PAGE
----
Housing as a Human Right

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Over 10 years ago, I uploaded a translated article "Housing as a Human Right." The emeritus Swiss professor Arnold Kunzli said housing as a human right is subverted by the right of speculation. In Switzerland and the US, yuppies can move in and jack up rental prices 300\%. Housing is a creative challenge, Professor Kunzli said, since we are not clams with our own built-in housing.


If we could change our thinking (our assumptions, norms, priorities and practices), we could be Cascadian and congratulate Vancouver B.C. for their computer-rail system, their senior housing, their 26-community centers and their city hall involvement in restoring rundown hotels etc. With a little humility and love for the future and for humanity, we could make fighting poverty, job creation, respecting the rights of nature and affordable housing our priorities. Thinking is the best way to travel (cf. Traffic).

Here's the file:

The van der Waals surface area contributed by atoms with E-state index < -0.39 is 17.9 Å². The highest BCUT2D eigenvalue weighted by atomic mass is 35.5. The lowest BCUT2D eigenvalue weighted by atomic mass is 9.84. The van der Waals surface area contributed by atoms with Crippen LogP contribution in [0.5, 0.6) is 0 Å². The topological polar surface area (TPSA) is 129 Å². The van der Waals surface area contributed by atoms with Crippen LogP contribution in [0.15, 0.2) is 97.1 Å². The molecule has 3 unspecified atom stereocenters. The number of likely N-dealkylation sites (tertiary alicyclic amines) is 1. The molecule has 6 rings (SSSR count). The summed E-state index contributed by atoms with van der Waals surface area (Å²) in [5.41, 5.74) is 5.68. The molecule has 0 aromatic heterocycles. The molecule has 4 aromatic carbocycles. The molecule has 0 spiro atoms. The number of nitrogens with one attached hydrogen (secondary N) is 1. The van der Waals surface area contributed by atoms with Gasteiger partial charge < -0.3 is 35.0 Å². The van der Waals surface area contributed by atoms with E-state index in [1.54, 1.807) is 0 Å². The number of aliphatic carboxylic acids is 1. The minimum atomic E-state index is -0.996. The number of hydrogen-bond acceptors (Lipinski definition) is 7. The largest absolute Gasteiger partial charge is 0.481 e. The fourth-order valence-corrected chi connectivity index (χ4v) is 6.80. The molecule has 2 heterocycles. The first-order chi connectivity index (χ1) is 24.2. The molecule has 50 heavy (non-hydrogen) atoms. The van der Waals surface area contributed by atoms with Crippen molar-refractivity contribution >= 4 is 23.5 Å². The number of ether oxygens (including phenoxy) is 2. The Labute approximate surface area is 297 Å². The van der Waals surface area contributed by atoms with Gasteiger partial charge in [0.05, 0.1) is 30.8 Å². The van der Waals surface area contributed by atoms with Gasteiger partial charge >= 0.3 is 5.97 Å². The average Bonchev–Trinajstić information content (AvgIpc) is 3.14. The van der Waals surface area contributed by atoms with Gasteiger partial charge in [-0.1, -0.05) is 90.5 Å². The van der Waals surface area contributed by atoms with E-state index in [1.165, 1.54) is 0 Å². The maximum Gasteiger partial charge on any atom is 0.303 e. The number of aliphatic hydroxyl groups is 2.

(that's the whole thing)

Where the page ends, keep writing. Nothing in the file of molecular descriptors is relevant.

The future should be anticipated and protected in the present, not extrapolated from the present (cf. Jurgen Moltmann) The alternative seems to be money creation for the rich, no counter-measures to gridlocked cities and splash boondoggles in Portland, e.g. the Orange line Max-to- nowhere and a 21-story on the Burnside bridge.

www.booktv.org, www.openculture.com, www.onthecommons.org, www.citizen.org, www.kickitover.org, www.foreffectivegov.org and www.nextnewdeal,net

demandside's picture
Jul. 31, 2007 3:01 pm


The International Covenant on Economic, Social and Cultural Rights. Signed, but never ratified by the U.S.

It includes:

Article 11

1. The States Parties to the present Covenant recognize the right of everyone to an adequate standard of living for himself and his family, including adequate food, clothing and housing, and to the continuous improvement of living conditions. The States Parties will take appropriate steps to ensure the realization of this right, recognizing to this effect the essential importance of international co-operation based on free consent.


Retired Monk - "Ideology is a disease"

Jul. 31, 2007 3:01 pm